First Irukandji sting of season

A 15-YEAR-OLD boy has been discharged from the Mackay Base Hospital after being stung by a suspected Irukandji off Hook Island last week.

Daniel Aquilina was snorkelling with his family last Wednesday, January 14, when he removed his mask to clear it and was stung on the face.

CQ Rescue was called to the incident at 11am making this their first jelly fish task of the season.

Rescue Crewman Justin Craib praised Daniel's quick-thinking family for assisting the recovery effort by transporting him to Hayman Island.

"By getting the patient to Hayman Island it made locating and pick up a lot easier," he said.

After the CQ Rescue helicopter landed Daniel was treated on the scene while being prepared for transport.

Mr Craib said once treated and stabilised he was airlifted to the Mackay Base Hospital for further observation and treatment. A Queensland Health spokeswoman confirmed he was discharged on Thursday afternoon. The Irukandji is one of the most venomous creatures on earth and is prominent in the waters of north and central Queensland from October to May. Locals and visitors to the area during this time are advised to be stinger aware.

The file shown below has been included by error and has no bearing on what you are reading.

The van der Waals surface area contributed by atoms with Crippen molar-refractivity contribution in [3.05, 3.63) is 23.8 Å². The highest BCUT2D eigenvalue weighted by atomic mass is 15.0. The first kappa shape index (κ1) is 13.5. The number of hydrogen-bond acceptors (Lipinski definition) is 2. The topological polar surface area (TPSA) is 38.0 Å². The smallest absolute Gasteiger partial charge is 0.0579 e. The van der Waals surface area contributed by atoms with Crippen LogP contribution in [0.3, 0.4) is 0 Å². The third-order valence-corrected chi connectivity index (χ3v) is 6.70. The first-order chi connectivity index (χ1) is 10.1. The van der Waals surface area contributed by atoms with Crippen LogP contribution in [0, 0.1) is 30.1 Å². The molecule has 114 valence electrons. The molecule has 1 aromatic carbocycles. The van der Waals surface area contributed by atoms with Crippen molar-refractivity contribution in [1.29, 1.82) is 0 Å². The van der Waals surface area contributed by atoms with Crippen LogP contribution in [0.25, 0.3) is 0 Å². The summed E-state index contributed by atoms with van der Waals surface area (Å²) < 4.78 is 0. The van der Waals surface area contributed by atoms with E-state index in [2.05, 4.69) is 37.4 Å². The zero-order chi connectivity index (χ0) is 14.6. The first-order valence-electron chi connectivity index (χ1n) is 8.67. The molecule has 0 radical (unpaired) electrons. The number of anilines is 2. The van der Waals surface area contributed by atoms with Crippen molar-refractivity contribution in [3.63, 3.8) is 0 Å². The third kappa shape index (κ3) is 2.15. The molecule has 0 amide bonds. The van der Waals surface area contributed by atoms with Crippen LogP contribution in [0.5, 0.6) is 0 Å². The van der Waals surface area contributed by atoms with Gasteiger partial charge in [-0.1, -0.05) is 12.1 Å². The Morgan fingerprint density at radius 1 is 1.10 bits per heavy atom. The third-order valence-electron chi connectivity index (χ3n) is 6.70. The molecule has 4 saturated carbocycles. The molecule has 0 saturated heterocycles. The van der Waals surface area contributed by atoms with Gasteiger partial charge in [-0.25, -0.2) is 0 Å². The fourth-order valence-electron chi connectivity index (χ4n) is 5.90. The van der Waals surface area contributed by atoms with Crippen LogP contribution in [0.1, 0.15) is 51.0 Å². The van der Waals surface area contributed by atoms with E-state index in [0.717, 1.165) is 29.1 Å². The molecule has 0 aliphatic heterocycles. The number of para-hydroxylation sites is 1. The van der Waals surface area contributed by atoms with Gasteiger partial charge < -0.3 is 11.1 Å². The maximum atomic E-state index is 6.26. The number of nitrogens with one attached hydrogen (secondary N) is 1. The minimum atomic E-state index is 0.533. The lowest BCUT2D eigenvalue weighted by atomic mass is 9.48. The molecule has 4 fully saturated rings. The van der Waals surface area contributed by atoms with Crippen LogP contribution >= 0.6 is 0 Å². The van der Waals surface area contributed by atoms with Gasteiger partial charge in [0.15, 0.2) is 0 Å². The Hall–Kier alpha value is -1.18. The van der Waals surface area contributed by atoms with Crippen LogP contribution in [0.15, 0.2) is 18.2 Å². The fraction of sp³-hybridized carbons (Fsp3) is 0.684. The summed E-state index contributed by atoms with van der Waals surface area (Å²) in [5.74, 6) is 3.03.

STINGER SAFETY

Wear stinger suits while in the water

If stung, leave the water and douse the stung area with vinegar to neutralise stinging cells.

Do not wash with fresh or sea water or rub with towels or sand.

Pick off any remnants of tentacles

Immediately seek medical assistance


Camm apologises after failing to declare shares

Premium Content Camm apologises after failing to declare shares

The Whitsunday MP said she was not aware a financial interest she held had not been...

Whitsunday airport to explore export market potential

Premium Content Whitsunday airport to explore export market potential

New economic opportunities for agriculture, tourism and small business through...

GREAT DEAL: $1 for the best local news, great rewards

Premium Content GREAT DEAL: $1 for the best local news, great rewards

Your support for local journalism is vital in our community